Nepal Youth Foundation

Nepal Youth Foundation


The Nepal Youth Foundation (NYF) is a U.S. based nonprofit that brings
hope to impoverished Nepali children by providing what should be every
child¹s birthright ­ Freedom, Health, Shelter, and Education.

We do this through a comprehensive array of programs designed to meet the special needs of the children and youth we serve. Since NYF was  founded in 1990, we have had a tremendous impact on the lives of more than 45,000 of the most underprivileged children and youth of Nepal.

The Story of Olga Murray and the Nepal Youth Foundation
In Olgas words - How It All Began
In 1984, sixty-year-old Olga Murray – a lawyer at the California Supreme Court – visited Nepal as a tourist to go trekking.
The next year, she was back in Kathmandu. She met a volunteer English teacher at a boys’ orphanage (the first in Kathmandu) called Paropakar. The orphanage, which housed 45 boys from 5 to 16 years old, was located in one of the most worst areas in Kathmandu.  Olga offered college scholarships to any boy who left Paropakar Orphanage at the end of 10th grade and passed the college entrance exams. That first year, five boys from Paropakar passed their exams and earned scholarships from Olga. (Since then, through the generosity of NYF’s donors, many Paropakar boys have received scholarships from NYF.)

Broken Leg, Broken Children
Olga Murray slipped and fell on a trek in the Himalayas. Carried for days in a basket on the shoulders of a Nepalese she consulted a young Nepali orthopedic surgeon who had just opened a small hospital for children. All treatment was free and of a very high standard. Day after day, she saw kids with the most terrible disabilities being brought to the hospital.  Some of these children were abandoned at the hospital by families too poor to feed a child who couldn’t contribute to their survival. With friends, Olga began giving scholarships to some of these kids, too.

By 1990, people had heard about this work and wanted to help. The Nepal Youth Foundation was formed in 1990 and was granted tax-exempt status by the U.S. Internal Revenue Service. Two years later, Olga Murray retired from the practice of law after 37 years as a research attorney with the California Supreme Court. She began to devote all her time to the welfare of Nepali children.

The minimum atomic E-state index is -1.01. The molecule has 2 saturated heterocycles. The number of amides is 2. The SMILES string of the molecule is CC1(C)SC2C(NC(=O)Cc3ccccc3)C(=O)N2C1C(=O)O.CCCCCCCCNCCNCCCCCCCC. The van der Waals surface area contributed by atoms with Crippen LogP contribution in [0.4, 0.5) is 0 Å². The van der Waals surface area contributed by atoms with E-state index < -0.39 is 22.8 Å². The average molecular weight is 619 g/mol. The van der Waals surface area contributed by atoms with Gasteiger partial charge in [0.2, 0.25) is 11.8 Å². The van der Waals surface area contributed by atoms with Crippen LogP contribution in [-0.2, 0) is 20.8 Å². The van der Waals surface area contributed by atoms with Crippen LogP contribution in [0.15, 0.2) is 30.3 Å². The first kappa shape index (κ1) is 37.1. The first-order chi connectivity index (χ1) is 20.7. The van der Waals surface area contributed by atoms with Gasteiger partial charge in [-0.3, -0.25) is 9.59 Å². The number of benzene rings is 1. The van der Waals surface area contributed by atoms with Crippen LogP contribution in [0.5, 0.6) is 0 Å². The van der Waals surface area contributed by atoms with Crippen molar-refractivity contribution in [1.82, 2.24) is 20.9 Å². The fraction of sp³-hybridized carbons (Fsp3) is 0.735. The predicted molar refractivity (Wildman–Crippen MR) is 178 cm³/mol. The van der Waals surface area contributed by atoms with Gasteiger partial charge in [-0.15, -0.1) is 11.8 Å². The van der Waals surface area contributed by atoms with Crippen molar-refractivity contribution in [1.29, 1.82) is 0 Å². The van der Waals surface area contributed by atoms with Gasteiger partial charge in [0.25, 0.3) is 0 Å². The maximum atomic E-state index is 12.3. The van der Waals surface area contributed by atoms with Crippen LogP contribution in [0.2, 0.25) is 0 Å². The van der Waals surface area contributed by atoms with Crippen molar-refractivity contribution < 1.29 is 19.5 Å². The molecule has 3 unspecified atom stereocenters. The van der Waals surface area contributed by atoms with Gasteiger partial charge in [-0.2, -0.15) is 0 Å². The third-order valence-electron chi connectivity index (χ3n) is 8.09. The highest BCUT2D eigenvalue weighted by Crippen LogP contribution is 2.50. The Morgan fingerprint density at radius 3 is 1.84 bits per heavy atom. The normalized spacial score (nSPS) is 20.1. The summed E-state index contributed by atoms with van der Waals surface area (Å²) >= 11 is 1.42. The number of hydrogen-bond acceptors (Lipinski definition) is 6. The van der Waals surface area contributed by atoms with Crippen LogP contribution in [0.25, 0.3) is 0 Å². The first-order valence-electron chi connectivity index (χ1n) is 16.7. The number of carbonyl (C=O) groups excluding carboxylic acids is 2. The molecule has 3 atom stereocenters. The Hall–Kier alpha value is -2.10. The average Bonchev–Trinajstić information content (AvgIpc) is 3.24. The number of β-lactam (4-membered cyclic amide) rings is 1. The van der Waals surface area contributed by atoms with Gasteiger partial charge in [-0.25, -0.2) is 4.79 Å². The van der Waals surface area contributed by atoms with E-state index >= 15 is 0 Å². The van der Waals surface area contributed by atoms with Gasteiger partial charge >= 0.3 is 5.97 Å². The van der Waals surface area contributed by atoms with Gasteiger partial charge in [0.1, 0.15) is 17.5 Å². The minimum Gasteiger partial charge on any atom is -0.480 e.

In 1992, NYF’s first children’s home, J House for boys, was born out of a necessity of the heart – the desire to keep a group of homeless boys, supported in boarding school by NYF, living together in the ad-hoc family unit the boys had formed. 

After two years, the first J House was full to overflowing, so we moved the kids to a larger and more comfortable home. By then we had taken in some girls, too, and J House became coed.  We rented another nearby house – and K House (for girls) was born.

In 1998, we launched the first Nutritional Rehabilitation Home (NRH) with the recommendation and cooperation of a prominent pediatrician in the only general children’s hospital in the country. The NRH provides hands-on life-saving services that restore the child’s health and educates the mother in nutritious food preparation and child care.

In the rural Western Nepal, young girls are sold into bonded servitude by their impoverished families. Typical of NYF, the Indentured Daughters Program was formed and so successful that it quadrupled in size from the first year to the next, and since then we have saved more than 11,000 girls. Instead of being sold away, thousands girls now remain with their families, receive a piglet or goat, and are going to school.
Nepal Youth Foundation
Two Belles
Two Belles Surendra Pradhan artist #5/art #1 860mmW x 770mmH
NZD$700.00 Buy Now

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A percentage of sales of this artwork go towards Nepal Youth Foundation